Wednesday, September 29, 2010

Poltics as Art

Several things I have read lately (plus one movie), all fantastic, converge around a central idea: the thrust of 20th century art was to blur the distinction between art and everything else. The details of each are a bit beside the point, but here's the list:

  • Exit Through the Gift Shop, a film by Banksy, a graffiti artist most famous for a series of images he painted on the wall between Israel and Gaza, but also renowned for inserting his own work onto the wall of the Tate Modern.
  • Seeing is Forgetting the Name of the Thing One Sees, a book about the California artist Robert Irwin, who began at some point creating installations that were as much about ordinary life as anything else. Lately he's been doing landscape design as well.
  • Alex Ross's article about John Cage in this week's New Yorker. The piece speaks in particular about a Cage composition that is 4 minutes of silence.
  • Andrei Condrescu, The Posthuman Dada Guide. Rules on how to be Dada, except that to be Dada is to reject rules.
More stuff, too. The list, as I say isn't what's important. It's just the stain of thought that separating out some stuff and calling it "art" is a mistake -- that really the idea of art should implicate everything we do.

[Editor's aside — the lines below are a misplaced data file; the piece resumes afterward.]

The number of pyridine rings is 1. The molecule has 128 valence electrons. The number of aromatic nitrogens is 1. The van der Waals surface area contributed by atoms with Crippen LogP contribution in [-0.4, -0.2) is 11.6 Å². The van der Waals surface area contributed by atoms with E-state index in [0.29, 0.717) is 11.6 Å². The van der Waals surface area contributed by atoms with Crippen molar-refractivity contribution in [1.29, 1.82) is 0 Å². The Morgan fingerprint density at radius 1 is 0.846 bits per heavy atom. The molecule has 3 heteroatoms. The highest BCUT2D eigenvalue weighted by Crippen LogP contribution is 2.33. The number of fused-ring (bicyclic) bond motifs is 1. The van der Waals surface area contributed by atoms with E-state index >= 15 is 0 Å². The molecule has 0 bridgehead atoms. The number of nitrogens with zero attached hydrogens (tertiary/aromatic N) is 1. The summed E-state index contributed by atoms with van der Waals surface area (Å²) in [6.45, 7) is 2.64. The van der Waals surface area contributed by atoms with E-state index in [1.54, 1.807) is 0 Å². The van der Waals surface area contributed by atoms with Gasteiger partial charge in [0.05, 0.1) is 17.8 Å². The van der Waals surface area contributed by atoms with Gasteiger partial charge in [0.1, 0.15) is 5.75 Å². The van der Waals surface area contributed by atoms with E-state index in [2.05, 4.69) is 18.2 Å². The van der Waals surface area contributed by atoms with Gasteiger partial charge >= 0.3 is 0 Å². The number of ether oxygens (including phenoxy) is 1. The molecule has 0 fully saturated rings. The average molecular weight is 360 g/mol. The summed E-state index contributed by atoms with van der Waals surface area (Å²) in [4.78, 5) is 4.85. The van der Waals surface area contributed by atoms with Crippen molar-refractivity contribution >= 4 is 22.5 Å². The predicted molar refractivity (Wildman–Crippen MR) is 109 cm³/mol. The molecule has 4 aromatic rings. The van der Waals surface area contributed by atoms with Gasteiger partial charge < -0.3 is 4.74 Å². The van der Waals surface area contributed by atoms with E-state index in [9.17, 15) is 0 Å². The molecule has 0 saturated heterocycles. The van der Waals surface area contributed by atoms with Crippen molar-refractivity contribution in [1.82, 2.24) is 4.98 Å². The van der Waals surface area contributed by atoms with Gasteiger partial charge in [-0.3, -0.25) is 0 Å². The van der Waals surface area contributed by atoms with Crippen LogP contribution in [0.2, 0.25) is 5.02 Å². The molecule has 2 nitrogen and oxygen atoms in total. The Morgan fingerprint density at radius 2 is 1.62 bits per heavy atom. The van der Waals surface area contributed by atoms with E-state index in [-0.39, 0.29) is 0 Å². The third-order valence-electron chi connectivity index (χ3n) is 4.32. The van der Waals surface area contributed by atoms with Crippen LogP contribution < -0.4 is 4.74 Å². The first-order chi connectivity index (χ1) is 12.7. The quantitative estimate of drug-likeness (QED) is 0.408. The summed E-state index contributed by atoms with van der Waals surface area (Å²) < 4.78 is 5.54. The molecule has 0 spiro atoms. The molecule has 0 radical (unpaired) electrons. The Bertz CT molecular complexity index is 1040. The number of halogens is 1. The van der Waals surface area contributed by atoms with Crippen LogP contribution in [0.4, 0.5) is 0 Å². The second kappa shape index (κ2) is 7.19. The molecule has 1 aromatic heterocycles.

This idea leads me to a question for which I have no answer. How is politics art? What way might there be of handling ourselves, making decisions, and the like would result in a process that was aesthetically pleasing. Failing that, isn't there a way of doing things that is not nauseating? Every time I hit upon what passes for "debate," I'm only a degree or two of separation from somebody saying something at best stupid and at worst noxious. Surely there is another way, and given that other models have failed, why not art?


Keifus said...

"Politics is the art of the possible," or so the saying goes. I'm not sure I agree with that on every available level. My thinking goes more that it's some felicity toward creating logic-like impressions and narratives independent of even subjective facts and, probably, motives. We all know about bullshit artists. Politics is bullshit art.

Aaron said...

Hmm... I suspect the problem with politics as art is that there's enough pretension in politics already. The last thing it needs is some yahoo raving that we're all Philistines who can't understand his vision when all we want is the potholes repaired.